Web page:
The richly textured cinematography is by Saumyananda Sahi, who had previously shot Karthick’s debut feature. “The constant conversations I had with my key collaborators Saumyananda Sahi and Arghya Basu helped a great deal,” Karthick said. “Our cinematographer, Somo, would ask, what is an angel’s point of view? From what perspective does an angel see? And our editor Arghya would respond, an angel is everything at once, everything... historian, scientist, lover, onlooker, absent, present, everything and all else together.”
Sahi brought a “calmness to the film set” that proved highly valuable. “His sensitivity and willingness to take risks to creatively turn limitations into tools are highly useful in the context of our filmmaking,” Karthick said.
The entire movie has been shot in a 4:3/1.33 aspect ratio, which resulted in frames with curved edges. “We were not just trying to present reality, it was quite clear to us that we were telling a tale,” Karthick explained. “The telling had to be strong and conscious. I wanted the world of Nasir to be a little displaced from the real world we live in. Hence the highly saturated S16 style colours and grain.”
The escalating dread that Nasir eventually confronts is also conveyed through sound. As Nasir goes about his day, we hear speeches extolling Hindutva ideology and aggressive celebrations of religious ceremonies.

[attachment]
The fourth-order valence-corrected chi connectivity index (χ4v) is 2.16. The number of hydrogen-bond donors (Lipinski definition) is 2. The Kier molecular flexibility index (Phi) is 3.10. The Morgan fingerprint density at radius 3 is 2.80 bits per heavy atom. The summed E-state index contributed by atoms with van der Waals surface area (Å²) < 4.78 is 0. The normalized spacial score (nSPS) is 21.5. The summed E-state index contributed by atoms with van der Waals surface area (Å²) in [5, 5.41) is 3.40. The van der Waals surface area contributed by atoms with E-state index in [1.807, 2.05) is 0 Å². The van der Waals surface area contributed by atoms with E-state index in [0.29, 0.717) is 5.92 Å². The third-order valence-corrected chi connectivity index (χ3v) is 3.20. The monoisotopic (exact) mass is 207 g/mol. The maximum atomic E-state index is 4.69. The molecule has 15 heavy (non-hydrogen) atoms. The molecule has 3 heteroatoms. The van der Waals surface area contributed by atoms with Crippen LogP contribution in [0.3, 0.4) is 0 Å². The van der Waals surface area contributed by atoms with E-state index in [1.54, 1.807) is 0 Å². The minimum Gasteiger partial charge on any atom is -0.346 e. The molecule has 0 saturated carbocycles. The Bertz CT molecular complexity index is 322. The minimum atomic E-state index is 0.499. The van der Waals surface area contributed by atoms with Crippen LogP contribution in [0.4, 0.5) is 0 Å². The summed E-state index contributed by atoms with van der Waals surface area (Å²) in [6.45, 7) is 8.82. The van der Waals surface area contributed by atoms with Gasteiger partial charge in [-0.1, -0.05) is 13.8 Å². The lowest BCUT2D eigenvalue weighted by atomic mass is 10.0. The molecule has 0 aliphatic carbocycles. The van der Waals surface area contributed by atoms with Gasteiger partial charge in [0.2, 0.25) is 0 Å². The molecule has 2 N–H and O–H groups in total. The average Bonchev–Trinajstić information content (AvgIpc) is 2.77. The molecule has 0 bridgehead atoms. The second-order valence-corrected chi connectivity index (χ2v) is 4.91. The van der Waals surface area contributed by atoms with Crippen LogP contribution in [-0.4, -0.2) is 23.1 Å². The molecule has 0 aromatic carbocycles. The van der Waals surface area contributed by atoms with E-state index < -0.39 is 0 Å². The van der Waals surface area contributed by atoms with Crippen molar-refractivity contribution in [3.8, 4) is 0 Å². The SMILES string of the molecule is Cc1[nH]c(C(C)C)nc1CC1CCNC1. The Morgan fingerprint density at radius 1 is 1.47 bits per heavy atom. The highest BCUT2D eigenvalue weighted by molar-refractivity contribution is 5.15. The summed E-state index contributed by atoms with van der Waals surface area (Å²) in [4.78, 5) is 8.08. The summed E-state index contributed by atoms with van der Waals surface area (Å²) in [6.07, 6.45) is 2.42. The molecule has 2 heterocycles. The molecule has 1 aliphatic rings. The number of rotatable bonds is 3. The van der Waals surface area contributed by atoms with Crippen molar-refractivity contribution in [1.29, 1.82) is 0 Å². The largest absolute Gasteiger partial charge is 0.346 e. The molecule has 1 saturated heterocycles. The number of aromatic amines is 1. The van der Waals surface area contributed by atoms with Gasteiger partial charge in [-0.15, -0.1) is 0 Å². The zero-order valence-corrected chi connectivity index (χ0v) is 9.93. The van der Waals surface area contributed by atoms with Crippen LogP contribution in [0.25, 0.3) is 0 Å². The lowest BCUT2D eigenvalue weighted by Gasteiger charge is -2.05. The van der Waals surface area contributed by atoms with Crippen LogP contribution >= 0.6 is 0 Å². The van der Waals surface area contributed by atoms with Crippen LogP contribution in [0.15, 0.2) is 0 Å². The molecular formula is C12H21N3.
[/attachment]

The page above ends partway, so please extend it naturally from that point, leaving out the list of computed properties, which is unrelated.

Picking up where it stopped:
“Gautam Nair, our sound designer and recordist, put before us an interesting way to align to the aural scale of Nasir’s world – he suggested that we adopt the mono format,” Karthcik said. “Instead of surrounding the audience with all the sounds of a city, we felt it made more sense to converge the sounds to the middle of the screen, to allow the sound to be felt closer to Nasir and other characters, and thereby the audience.”
Nasir marks the feature debut of Koumarane Valavane, the founder of the celebrated Indianostrum Theatre group in Pondicherry. “We wanted faces that would fit the ordinary world of our narrative,” Karthick said. A filmmaker friend suggested Valavane. “He took all the inputs and with the skill and training of his theatre background pulled a deceptively simple portrayal of Nasir, which I must say has indeed stayed with everyone who has seen the film,” Karthick added.